When I saw the smug look on Scoggins' face, I couldn't stand it anymore. The words were mashing together in my head, like a jigsaw with pieces that didn't match. Or like loud gunshots firing repeatedly.
She brought up every messy detail of my life like it was a soap opera to be displayed in front of millions. The accident, my mother…
As I stare at Maria, it's easy to read the feelings of discomfort in her gaze. I couldn't care at that moment. The anger comes suddenly, and it needed an outlet that didn't involve tearing into the woman who'd torn my life to shreds. Who slowly scattered the pieces of my life to the vultures. The flow of words from Scoggin's mouth was never ending, they blurred into one another.
"Didn't she promise she wouldn't do it again…didn't you feel abandoned? Everyone leaves in your life…you can't be close to anyone can you because it's too scary… Who's to say you wouldn't leave them, who's to say you would be there for them if you've never been there in the past…I want to know! You've never dealt with any of your real problems Jack!"
I stood suddenly, grabbing the chair and hurling it with all my strength.
"ENOUGH" I heard my voice rise above the din that was Scoggin's incessant words. It felt distant.
But it was with the shattering of the window that all my rage, the pent up strength and conviction just dissipated. A sudden realisation crept over me, and I doubted my motivations, and my ability to look after my own children. My shoulders slumped and I was suddenly just tired. Tired and hurt.
I may have hurt her in the past, but I never thought Maria capable of this. This… this is not right. The silence is deafening in the aftermath of the shattering glass. But when her shriek of, "It was not an accident!" rang through the office, it just felt like the final straw.
"Are you happy now?" I asked. I know I cheated, I know we weren't happy. It's not hard to see. It doesn't really make a difference now. She's beaten me and we both know it.
"[you're] a part time husband, part time father."
There it was. The heart of the problem… The same thing I berated myself for all these years- more so for being a part-time father than a part-time husband. I was willing to give up my job, the one thing other than my family that means the world to me, to give it a go with her in Chicago and she threw it in my face like it means nothing. Maybe it did mean nothing.
'This is about you! You honestly think that you can be who you are, and raise children?'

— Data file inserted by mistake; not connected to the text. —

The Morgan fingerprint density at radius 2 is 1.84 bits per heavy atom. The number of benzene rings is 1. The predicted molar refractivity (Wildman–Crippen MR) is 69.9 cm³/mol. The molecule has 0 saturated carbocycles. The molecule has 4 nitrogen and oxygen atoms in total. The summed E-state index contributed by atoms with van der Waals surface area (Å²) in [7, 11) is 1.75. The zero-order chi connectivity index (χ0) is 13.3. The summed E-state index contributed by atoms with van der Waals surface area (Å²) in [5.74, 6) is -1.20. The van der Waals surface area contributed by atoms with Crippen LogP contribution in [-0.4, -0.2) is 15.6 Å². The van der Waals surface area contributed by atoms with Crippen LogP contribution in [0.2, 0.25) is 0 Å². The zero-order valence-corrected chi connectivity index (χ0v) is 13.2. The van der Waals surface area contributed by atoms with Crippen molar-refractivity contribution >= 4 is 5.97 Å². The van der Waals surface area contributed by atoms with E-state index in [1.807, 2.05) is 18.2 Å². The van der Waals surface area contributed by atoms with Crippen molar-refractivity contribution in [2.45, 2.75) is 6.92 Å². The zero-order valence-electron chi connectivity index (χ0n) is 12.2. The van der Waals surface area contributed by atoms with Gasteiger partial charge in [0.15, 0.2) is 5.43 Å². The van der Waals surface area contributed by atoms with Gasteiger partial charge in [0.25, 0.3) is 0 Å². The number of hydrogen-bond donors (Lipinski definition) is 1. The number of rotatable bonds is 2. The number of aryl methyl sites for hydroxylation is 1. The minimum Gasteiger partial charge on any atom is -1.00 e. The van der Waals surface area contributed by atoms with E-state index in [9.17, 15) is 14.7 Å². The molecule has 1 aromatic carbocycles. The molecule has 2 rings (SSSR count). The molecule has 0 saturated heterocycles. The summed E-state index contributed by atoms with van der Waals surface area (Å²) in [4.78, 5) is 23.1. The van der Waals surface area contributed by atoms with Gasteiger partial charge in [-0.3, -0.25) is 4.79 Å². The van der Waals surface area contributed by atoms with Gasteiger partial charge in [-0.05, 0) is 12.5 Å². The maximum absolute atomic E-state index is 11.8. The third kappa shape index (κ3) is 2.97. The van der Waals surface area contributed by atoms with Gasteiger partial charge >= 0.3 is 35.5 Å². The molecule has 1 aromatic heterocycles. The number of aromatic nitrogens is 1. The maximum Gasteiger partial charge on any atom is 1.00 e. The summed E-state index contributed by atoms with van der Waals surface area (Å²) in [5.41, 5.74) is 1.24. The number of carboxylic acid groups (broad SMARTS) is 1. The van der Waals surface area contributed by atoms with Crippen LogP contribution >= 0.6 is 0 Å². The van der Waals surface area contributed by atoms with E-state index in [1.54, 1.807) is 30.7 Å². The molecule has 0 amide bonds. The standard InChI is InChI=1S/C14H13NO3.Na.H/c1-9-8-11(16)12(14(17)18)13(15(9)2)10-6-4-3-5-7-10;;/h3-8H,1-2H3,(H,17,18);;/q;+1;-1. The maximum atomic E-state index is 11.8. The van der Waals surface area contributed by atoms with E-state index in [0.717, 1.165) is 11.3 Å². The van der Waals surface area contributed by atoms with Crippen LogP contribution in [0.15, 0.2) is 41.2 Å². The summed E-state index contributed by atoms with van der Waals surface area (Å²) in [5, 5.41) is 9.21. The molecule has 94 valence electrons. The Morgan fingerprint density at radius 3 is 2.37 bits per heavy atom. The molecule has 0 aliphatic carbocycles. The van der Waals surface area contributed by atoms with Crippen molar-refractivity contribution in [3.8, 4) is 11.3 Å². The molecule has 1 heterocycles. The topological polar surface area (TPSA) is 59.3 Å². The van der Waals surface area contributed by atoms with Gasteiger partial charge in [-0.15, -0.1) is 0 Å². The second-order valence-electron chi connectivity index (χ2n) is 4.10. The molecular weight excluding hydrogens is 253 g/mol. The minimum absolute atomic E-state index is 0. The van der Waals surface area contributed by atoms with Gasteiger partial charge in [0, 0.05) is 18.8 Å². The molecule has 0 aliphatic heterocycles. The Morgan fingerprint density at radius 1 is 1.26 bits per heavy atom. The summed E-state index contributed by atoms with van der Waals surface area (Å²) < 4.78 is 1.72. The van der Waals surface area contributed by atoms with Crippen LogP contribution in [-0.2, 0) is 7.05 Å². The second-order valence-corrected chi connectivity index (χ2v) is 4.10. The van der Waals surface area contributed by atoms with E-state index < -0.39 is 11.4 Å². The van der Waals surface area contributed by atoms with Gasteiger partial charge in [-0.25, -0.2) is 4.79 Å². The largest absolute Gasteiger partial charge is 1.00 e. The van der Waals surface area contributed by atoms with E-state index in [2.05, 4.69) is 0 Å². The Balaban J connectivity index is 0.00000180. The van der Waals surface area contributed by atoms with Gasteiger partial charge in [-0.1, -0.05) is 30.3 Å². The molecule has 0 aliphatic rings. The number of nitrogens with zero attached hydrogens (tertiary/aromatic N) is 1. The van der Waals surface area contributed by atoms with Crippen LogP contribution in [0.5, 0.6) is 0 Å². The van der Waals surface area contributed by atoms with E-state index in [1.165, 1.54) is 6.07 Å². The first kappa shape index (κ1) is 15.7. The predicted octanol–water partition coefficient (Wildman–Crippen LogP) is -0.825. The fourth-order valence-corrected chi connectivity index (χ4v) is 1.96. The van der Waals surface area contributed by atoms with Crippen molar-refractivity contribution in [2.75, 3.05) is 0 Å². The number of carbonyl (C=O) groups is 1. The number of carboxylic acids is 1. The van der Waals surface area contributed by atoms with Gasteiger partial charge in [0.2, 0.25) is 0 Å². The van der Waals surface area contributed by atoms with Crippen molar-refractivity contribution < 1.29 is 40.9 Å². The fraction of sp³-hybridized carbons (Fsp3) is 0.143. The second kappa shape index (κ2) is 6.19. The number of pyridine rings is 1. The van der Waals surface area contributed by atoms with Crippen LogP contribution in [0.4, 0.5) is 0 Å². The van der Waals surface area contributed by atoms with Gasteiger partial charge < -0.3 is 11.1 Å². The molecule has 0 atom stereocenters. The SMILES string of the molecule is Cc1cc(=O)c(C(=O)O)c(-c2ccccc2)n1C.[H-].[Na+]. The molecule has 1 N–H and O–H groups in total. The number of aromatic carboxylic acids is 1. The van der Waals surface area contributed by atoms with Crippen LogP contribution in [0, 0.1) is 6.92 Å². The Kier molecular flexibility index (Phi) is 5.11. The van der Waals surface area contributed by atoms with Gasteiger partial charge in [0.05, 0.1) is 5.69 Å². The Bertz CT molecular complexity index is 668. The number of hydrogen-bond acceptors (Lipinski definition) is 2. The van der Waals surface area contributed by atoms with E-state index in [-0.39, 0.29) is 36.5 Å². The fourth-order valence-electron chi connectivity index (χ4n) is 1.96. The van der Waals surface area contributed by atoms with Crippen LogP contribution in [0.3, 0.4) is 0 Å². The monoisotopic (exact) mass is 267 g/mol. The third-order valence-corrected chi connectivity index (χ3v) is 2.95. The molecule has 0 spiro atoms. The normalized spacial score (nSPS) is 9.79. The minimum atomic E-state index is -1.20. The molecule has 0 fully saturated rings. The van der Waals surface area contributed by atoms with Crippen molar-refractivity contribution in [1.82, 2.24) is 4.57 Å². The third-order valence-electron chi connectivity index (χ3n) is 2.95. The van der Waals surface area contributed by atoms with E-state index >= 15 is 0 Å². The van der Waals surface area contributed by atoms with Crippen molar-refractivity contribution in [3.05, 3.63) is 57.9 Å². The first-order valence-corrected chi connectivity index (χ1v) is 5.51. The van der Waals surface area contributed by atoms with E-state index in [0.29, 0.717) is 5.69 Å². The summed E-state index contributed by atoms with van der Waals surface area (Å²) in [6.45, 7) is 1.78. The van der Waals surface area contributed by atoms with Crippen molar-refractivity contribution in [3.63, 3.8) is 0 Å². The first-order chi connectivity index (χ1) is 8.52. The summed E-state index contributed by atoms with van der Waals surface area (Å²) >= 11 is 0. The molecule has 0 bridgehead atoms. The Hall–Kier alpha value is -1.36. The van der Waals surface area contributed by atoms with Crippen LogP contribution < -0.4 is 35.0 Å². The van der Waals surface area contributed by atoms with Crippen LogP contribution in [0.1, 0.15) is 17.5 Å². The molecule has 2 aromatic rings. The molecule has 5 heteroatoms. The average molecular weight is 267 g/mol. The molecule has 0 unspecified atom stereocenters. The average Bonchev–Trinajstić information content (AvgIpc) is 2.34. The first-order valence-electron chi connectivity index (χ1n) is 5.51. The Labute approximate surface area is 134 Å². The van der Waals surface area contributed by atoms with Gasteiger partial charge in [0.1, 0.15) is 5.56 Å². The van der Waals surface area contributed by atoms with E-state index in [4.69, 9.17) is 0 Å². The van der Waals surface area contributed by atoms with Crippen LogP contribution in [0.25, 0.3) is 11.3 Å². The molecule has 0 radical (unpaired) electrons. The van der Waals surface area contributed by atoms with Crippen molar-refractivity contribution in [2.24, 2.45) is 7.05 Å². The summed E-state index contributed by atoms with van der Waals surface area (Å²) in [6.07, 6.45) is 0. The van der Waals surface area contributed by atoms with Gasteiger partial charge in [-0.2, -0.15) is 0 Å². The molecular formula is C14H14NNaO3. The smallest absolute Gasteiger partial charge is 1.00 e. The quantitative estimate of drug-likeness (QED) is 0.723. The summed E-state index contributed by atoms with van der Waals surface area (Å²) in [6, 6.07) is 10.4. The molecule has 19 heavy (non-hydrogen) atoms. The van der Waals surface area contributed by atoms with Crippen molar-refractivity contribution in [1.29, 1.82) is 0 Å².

'Yes I do' No, no I don't, but if I don't fight for them now- I'll never be able to prove to myself and my girls that I can.
Just like that… I'm wrong. Maybe she's right. As I step through the shattered window, the battle has already been lost.
In my office, I sit beside my father, and I see him curled on my couch, I have to wonder if we were ever fit to be fathers at all. He was in the army for most of my life, and I've been married to my job at the FBI for most of my daughter's. The irony of it is how I resented him for not being there. I guess my girls will grow up with the same feeling.
My conversation with Ed leaves a bitter taste in my mouth. I wasn't going to fight, but I did want one more conversation with Maria.
I enter the room and Ed goes through the legal motions, but even as he asks me questions, I just don't answer. I look at Maria, her returning gaze is uncomfortable, but she sits there defiantly. She thinks she's doing what's best. If the situation had been different, I might have agreed with her.
'I'd like to speak to my wife…alone' I'm getting rather sick of the heated debates that seem to stir up with every word that comes from my mouth. It would be nice if there was just a quick response and that was the end. It wasn't jealousy that coursed through me when I noticed the protective hand Scoggins lays on Maria's arm, but resignation. I was tired, bitter and lonelier than I'd felt since returning to the FBI. It was like being back at the ever empty apartment that was no longer filled with happy squeals, and laughter.
Our conversation is short. Wasn't too much to say I guess. What do you say to her after that?
'The girls still need their father Jack…'
They need me so much; you're willing to take them to another state so I won't see them for months on end. That's how much they need me. I'm sure Scoggins will make for a much better father, a much better husband. Much better everything.
I tried, didn't I?
As Maria leaves, the urge to collapse into a sobbing heap on the floor is overwhelming. The last opportunity to see my girls in New York with me is gone. I lean my head back against the chair and close my eyes in order to fight the sudden nausea and panic.
My girls are gone.
Author's Note: Scoggins [Maria's lawyer] is a scumbag- just my personal opinion. On a more positive note [sort of], Jack has all these amazing facial expressions when he's upset, mad or resigned, this story was hard to pass up as I watched Malone v. Malone on the TV. Love it, hate it? Reviews are the food of opinion-hungry authors =]